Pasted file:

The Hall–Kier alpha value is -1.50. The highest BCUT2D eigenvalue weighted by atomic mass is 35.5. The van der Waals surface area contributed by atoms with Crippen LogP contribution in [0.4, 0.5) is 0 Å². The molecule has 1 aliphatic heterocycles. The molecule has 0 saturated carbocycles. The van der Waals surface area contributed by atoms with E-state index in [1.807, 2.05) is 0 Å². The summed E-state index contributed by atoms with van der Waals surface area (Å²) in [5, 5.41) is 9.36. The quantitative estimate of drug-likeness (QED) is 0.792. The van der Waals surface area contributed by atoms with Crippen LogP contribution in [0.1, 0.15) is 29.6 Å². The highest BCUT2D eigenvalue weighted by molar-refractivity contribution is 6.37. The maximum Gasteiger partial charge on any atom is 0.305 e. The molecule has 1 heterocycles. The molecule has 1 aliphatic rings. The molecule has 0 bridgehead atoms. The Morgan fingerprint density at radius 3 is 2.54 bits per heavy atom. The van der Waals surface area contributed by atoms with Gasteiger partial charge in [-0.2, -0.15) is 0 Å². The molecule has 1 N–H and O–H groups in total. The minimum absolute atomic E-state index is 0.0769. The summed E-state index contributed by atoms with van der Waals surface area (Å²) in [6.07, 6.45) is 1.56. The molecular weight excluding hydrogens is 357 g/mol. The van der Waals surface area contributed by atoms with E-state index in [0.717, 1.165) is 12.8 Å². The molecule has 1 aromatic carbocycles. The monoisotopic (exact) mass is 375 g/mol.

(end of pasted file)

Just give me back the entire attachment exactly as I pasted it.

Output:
The Hall–Kier alpha value is -1.50. The highest BCUT2D eigenvalue weighted by atomic mass is 35.5. The van der Waals surface area contributed by atoms with Crippen LogP contribution in [0.4, 0.5) is 0 Å². The molecule has 1 aliphatic heterocycles. The molecule has 0 saturated carbocycles. The van der Waals surface area contributed by atoms with E-state index in [1.807, 2.05) is 0 Å². The summed E-state index contributed by atoms with van der Waals surface area (Å²) in [5, 5.41) is 9.36. The quantitative estimate of drug-likeness (QED) is 0.792. The van der Waals surface area contributed by atoms with Crippen LogP contribution in [0.1, 0.15) is 29.6 Å². The highest BCUT2D eigenvalue weighted by molar-refractivity contribution is 6.37. The maximum Gasteiger partial charge on any atom is 0.305 e. The molecule has 1 heterocycles. The molecule has 1 aliphatic rings. The molecule has 0 bridgehead atoms. The Morgan fingerprint density at radius 3 is 2.54 bits per heavy atom. The van der Waals surface area contributed by atoms with Gasteiger partial charge in [-0.2, -0.15) is 0 Å². The molecule has 1 N–H and O–H groups in total. The minimum absolute atomic E-state index is 0.0769. The summed E-state index contributed by atoms with van der Waals surface area (Å²) in [6.07, 6.45) is 1.56. The molecular weight excluding hydrogens is 357 g/mol. The van der Waals surface area contributed by atoms with E-state index in [0.717, 1.165) is 12.8 Å². The molecule has 1 aromatic carbocycles. The monoisotopic (exact) mass is 375 g/mol.